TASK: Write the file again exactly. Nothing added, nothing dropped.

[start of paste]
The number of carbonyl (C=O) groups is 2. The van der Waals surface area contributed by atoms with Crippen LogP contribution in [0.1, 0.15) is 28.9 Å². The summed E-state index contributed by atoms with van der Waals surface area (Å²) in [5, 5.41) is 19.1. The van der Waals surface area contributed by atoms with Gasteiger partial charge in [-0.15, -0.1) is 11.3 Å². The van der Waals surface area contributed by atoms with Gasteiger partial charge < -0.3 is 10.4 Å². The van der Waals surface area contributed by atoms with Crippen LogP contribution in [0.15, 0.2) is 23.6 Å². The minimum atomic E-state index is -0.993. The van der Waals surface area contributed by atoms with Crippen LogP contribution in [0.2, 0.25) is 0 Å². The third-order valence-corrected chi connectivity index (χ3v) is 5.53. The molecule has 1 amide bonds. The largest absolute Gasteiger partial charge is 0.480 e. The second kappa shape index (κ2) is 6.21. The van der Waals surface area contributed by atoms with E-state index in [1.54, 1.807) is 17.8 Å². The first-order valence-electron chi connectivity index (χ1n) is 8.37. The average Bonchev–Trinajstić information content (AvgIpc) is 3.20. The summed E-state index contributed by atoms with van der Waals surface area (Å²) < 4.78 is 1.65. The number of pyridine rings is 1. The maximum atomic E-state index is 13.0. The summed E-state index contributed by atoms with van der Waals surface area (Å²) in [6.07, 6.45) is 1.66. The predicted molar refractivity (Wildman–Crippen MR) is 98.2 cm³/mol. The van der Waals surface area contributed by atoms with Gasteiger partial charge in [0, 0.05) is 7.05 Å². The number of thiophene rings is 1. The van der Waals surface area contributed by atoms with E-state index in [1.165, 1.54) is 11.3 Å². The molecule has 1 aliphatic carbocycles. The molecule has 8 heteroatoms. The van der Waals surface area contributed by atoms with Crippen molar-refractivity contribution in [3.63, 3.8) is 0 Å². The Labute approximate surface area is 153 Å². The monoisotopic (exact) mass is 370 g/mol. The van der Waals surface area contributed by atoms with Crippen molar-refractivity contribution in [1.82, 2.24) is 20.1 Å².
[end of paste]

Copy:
The number of carbonyl (C=O) groups is 2. The van der Waals surface area contributed by atoms with Crippen LogP contribution in [0.1, 0.15) is 28.9 Å². The summed E-state index contributed by atoms with van der Waals surface area (Å²) in [5, 5.41) is 19.1. The van der Waals surface area contributed by atoms with Gasteiger partial charge in [-0.15, -0.1) is 11.3 Å². The van der Waals surface area contributed by atoms with Gasteiger partial charge < -0.3 is 10.4 Å². The van der Waals surface area contributed by atoms with Crippen LogP contribution in [0.15, 0.2) is 23.6 Å². The minimum atomic E-state index is -0.993. The van der Waals surface area contributed by atoms with Crippen LogP contribution in [0.2, 0.25) is 0 Å². The third-order valence-corrected chi connectivity index (χ3v) is 5.53. The molecule has 1 amide bonds. The largest absolute Gasteiger partial charge is 0.480 e. The second kappa shape index (κ2) is 6.21. The van der Waals surface area contributed by atoms with E-state index in [1.54, 1.807) is 17.8 Å². The first-order valence-electron chi connectivity index (χ1n) is 8.37. The average Bonchev–Trinajstić information content (AvgIpc) is 3.20. The summed E-state index contributed by atoms with van der Waals surface area (Å²) < 4.78 is 1.65. The number of pyridine rings is 1. The maximum atomic E-state index is 13.0. The summed E-state index contributed by atoms with van der Waals surface area (Å²) in [6.07, 6.45) is 1.66. The predicted molar refractivity (Wildman–Crippen MR) is 98.2 cm³/mol. The van der Waals surface area contributed by atoms with Gasteiger partial charge in [0, 0.05) is 7.05 Å². The number of thiophene rings is 1. The van der Waals surface area contributed by atoms with E-state index in [1.165, 1.54) is 11.3 Å². The molecule has 1 aliphatic carbocycles. The molecule has 8 heteroatoms. The van der Waals surface area contributed by atoms with Crippen molar-refractivity contribution in [3.63, 3.8) is 0 Å². The Labute approximate surface area is 153 Å². The monoisotopic (exact) mass is 370 g/mol. The van der Waals surface area contributed by atoms with Crippen molar-refractivity contribution in [1.82, 2.24) is 20.1 Å².